'The Word Does the Work'
David Platt has preached for seven hours straight. He can recite Romans 1-8 on the spot. He delivered the most powerful sermon in the history of the Southern Baptist Convention Pastors' Conference. People brought the sick into the streets and laid them on beds and mats so that his shadow might fall on some of them as he passed by.
Okay, so the last item was Peter, not Platt. But enthused congregations are raving about the pastor of the Church at Brooks Hills in Birmingham, Alabama. Three years into his pastorate, David Platt is still only 30 years old. He earned his M.Div. and Ph.D. from New Orleans Baptist Theological Seminary, where he served as assistant professor of expository preaching and apologetics. Christianity Today editor at large Collin Hansen spoke with Platt to learn about the man behind the mythology and ask about how to build biblical understanding in the local church.
How did you develop such a deep understanding and passion for Scripture?
God by his grace provided men in my life who poured the Word into me and taught me the supremacy of his Word, that any power in walking with Christ, even more so leading a church, is dependent on understanding God in his Word.
Coming into this role, I have nothing to bring to the table apart from his Word. This is the first church I've pastored. I don't have a lot of wisdom that life experience would bring. We're going to trust that his Word is sufficient and that any authority I have to lead in the church is dependent on the authority of God's Word and my attachment to it. There's no question that anything good is completely attributed to, dependent on, and accredited to the power of his Word. The Word does the work.
All good evangelicals affirm the centrality of the Word. Still, we have a severe problem of biblical illiteracy. How do we go from knowing the Word is important to knowing what the Word actually says?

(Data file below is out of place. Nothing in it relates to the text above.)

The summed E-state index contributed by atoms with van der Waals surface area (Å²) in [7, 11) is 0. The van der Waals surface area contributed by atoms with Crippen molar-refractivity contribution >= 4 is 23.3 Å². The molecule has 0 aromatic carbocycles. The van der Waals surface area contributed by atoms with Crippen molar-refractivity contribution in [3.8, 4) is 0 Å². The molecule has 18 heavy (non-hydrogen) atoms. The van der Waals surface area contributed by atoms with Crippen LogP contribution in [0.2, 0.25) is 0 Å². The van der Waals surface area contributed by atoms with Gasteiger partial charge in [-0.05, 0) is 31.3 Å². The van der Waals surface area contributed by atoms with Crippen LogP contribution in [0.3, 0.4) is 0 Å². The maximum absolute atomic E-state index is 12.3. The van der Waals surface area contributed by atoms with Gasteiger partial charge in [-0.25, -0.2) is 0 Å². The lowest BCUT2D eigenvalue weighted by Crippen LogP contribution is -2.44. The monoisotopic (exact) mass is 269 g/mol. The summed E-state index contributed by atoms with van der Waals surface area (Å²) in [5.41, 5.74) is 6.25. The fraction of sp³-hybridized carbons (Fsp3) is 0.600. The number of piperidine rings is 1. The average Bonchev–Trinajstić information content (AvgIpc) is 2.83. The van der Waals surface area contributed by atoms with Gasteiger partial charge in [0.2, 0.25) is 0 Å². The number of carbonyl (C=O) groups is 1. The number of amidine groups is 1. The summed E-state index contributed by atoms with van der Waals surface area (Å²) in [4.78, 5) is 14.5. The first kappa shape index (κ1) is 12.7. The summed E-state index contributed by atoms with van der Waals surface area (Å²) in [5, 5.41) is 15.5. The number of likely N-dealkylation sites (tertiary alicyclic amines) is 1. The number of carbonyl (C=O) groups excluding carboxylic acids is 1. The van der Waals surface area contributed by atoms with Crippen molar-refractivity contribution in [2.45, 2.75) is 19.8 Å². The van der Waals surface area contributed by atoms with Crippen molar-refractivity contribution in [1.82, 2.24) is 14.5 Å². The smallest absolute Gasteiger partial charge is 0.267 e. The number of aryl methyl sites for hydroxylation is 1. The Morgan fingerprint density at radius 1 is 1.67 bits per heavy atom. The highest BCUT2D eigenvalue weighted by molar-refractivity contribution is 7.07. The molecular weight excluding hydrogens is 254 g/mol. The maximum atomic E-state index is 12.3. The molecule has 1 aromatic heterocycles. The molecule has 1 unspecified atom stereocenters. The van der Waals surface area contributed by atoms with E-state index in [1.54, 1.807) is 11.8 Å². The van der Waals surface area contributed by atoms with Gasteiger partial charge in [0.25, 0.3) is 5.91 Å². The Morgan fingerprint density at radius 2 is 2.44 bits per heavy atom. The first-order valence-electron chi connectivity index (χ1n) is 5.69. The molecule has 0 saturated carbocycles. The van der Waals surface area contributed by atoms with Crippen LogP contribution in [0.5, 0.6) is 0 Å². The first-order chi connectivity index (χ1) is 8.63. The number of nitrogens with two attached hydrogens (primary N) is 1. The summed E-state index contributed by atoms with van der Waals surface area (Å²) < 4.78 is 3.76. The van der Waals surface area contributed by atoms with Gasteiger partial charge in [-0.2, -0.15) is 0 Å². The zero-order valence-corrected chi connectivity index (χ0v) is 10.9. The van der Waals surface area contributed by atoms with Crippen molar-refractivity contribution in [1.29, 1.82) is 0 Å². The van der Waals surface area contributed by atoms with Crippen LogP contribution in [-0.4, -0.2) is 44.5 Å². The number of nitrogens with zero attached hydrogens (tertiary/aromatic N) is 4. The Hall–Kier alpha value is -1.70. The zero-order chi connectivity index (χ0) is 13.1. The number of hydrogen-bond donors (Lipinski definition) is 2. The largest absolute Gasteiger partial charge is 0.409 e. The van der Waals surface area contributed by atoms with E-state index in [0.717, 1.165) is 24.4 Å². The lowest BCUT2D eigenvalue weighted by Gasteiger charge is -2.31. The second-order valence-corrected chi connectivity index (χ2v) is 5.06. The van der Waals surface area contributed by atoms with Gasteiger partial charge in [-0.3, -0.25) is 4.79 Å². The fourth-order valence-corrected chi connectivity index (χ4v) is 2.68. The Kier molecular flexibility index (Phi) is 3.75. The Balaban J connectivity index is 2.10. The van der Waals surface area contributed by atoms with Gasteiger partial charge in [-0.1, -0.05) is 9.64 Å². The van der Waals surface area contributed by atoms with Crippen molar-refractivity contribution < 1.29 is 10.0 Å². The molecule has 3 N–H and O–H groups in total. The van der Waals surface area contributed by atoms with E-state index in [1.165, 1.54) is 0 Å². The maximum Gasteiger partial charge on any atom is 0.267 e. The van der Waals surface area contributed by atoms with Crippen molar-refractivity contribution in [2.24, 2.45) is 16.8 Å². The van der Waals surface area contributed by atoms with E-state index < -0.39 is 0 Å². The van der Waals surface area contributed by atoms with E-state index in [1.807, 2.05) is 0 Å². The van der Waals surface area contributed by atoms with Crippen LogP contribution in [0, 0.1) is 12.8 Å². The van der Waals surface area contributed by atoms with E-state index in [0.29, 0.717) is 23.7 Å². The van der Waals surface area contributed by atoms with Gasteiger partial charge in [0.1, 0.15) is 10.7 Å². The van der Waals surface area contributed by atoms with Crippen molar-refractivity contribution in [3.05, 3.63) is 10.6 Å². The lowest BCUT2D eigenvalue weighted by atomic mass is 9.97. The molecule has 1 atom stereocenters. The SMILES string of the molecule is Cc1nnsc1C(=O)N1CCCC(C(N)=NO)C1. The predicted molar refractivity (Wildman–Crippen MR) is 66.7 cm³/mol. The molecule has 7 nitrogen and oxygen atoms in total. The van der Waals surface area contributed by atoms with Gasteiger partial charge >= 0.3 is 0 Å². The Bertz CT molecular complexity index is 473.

We have severely dumbed down the Word, and shown a lack of trust in the sufficiency of the Word in the way we preach. We find it necessary to supplement it with entertaining stories and quips or good practical advice for living the Christian life that are not based in the Word. This deficiency transfers into people content with a little "Word for the Day," in a devotional book at best, as opposed to deep knowledge of Scripture.
We're trying to hit at the problem from a variety of angles at Brook Hills. First of all, in worship we're quoting the Word, singing the Word, and engaging in intensive study. We'll study 55 minutes to an hour. We try to really saturate the community of faith with the Word when we gather together.
I go to other places, such as house churches in Asia, and they study for 11 or 12 hours, knowing they risk their lives. They'll dive in deep. We came back and tried to do something similar here. We call it secret church and do it a couple times a year. We gather together for intensive study with no frills, nothing flashy, no entertainment value. The first time, about 1,000 showed up. We studied Old Testament overview from 6 p.m. to midnight, but usually it goes longer, supplemented by times in prayer for the persecuted church. It's all ages, but the predominant demographic is college students and young singles. It's grown to the point where we need to offer tickets at $5 for reservations and the cost of a study guide. We'll do it again in October with 2,500 folks. It's theological in nature. We've done a night on the Atonement, another on the doctrine of God. This time we're doing spiritual warfare. It's one of my favorite sights as a pastor to look out at 12:30 a.m. and see a room full of 2,500 people, their Bibles open, soaking it in.